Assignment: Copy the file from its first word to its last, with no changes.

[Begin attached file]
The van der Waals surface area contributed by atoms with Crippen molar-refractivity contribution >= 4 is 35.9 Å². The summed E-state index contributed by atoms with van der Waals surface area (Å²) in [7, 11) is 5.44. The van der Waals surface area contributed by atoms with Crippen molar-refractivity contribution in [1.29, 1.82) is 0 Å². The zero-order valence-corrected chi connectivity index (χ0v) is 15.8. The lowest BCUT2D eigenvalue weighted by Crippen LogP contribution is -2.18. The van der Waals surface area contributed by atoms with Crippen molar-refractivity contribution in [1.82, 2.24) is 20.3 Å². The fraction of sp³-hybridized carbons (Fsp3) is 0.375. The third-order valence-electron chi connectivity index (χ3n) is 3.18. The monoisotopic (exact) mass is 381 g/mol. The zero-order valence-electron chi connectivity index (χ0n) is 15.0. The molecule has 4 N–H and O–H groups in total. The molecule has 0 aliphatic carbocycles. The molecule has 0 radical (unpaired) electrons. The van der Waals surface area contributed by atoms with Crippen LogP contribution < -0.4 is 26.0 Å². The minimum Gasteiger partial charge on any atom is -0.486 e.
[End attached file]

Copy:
The van der Waals surface area contributed by atoms with Crippen molar-refractivity contribution >= 4 is 35.9 Å². The summed E-state index contributed by atoms with van der Waals surface area (Å²) in [7, 11) is 5.44. The van der Waals surface area contributed by atoms with Crippen molar-refractivity contribution in [1.29, 1.82) is 0 Å². The zero-order valence-corrected chi connectivity index (χ0v) is 15.8. The lowest BCUT2D eigenvalue weighted by Crippen LogP contribution is -2.18. The van der Waals surface area contributed by atoms with Crippen molar-refractivity contribution in [1.82, 2.24) is 20.3 Å². The fraction of sp³-hybridized carbons (Fsp3) is 0.375. The third-order valence-electron chi connectivity index (χ3n) is 3.18. The monoisotopic (exact) mass is 381 g/mol. The zero-order valence-electron chi connectivity index (χ0n) is 15.0. The molecule has 4 N–H and O–H groups in total. The molecule has 0 aliphatic carbocycles. The molecule has 0 radical (unpaired) electrons. The van der Waals surface area contributed by atoms with Crippen LogP contribution < -0.4 is 26.0 Å². The minimum Gasteiger partial charge on any atom is -0.486 e.